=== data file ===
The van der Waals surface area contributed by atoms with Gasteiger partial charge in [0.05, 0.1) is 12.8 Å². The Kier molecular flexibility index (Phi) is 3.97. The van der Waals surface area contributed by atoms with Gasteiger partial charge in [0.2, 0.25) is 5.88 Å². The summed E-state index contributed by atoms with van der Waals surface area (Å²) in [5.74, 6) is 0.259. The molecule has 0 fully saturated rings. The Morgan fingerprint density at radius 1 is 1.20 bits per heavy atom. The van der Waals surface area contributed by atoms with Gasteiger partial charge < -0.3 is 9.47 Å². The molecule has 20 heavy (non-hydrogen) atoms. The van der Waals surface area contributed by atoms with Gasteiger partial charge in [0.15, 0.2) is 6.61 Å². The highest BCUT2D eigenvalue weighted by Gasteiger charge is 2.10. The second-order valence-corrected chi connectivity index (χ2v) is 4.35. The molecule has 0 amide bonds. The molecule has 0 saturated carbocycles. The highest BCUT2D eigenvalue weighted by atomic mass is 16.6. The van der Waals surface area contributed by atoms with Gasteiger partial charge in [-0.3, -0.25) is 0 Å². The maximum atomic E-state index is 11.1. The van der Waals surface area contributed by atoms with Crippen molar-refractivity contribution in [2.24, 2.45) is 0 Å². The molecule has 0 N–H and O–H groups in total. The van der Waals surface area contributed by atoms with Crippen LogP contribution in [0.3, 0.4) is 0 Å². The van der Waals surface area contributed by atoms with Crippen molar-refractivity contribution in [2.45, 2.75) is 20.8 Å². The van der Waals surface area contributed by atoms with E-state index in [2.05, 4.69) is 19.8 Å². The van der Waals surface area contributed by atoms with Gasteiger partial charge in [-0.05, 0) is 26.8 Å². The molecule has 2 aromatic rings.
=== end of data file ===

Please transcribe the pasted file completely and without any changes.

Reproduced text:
The van der Waals surface area contributed by atoms with Gasteiger partial charge in [0.05, 0.1) is 12.8 Å². The Kier molecular flexibility index (Phi) is 3.97. The van der Waals surface area contributed by atoms with Gasteiger partial charge in [0.2, 0.25) is 5.88 Å². The summed E-state index contributed by atoms with van der Waals surface area (Å²) in [5.74, 6) is 0.259. The molecule has 0 fully saturated rings. The Morgan fingerprint density at radius 1 is 1.20 bits per heavy atom. The van der Waals surface area contributed by atoms with Gasteiger partial charge < -0.3 is 9.47 Å². The molecule has 20 heavy (non-hydrogen) atoms. The van der Waals surface area contributed by atoms with Gasteiger partial charge in [0.15, 0.2) is 6.61 Å². The highest BCUT2D eigenvalue weighted by Gasteiger charge is 2.10. The second-order valence-corrected chi connectivity index (χ2v) is 4.35. The molecule has 0 amide bonds. The molecule has 0 saturated carbocycles. The highest BCUT2D eigenvalue weighted by atomic mass is 16.6. The van der Waals surface area contributed by atoms with Gasteiger partial charge in [-0.3, -0.25) is 0 Å². The maximum atomic E-state index is 11.1. The van der Waals surface area contributed by atoms with Crippen molar-refractivity contribution in [2.24, 2.45) is 0 Å². The molecule has 0 N–H and O–H groups in total. The van der Waals surface area contributed by atoms with Crippen LogP contribution in [0.3, 0.4) is 0 Å². The van der Waals surface area contributed by atoms with Crippen molar-refractivity contribution in [2.45, 2.75) is 20.8 Å². The van der Waals surface area contributed by atoms with E-state index in [2.05, 4.69) is 19.8 Å². The van der Waals surface area contributed by atoms with Gasteiger partial charge in [-0.05, 0) is 26.8 Å². The molecule has 2 aromatic rings.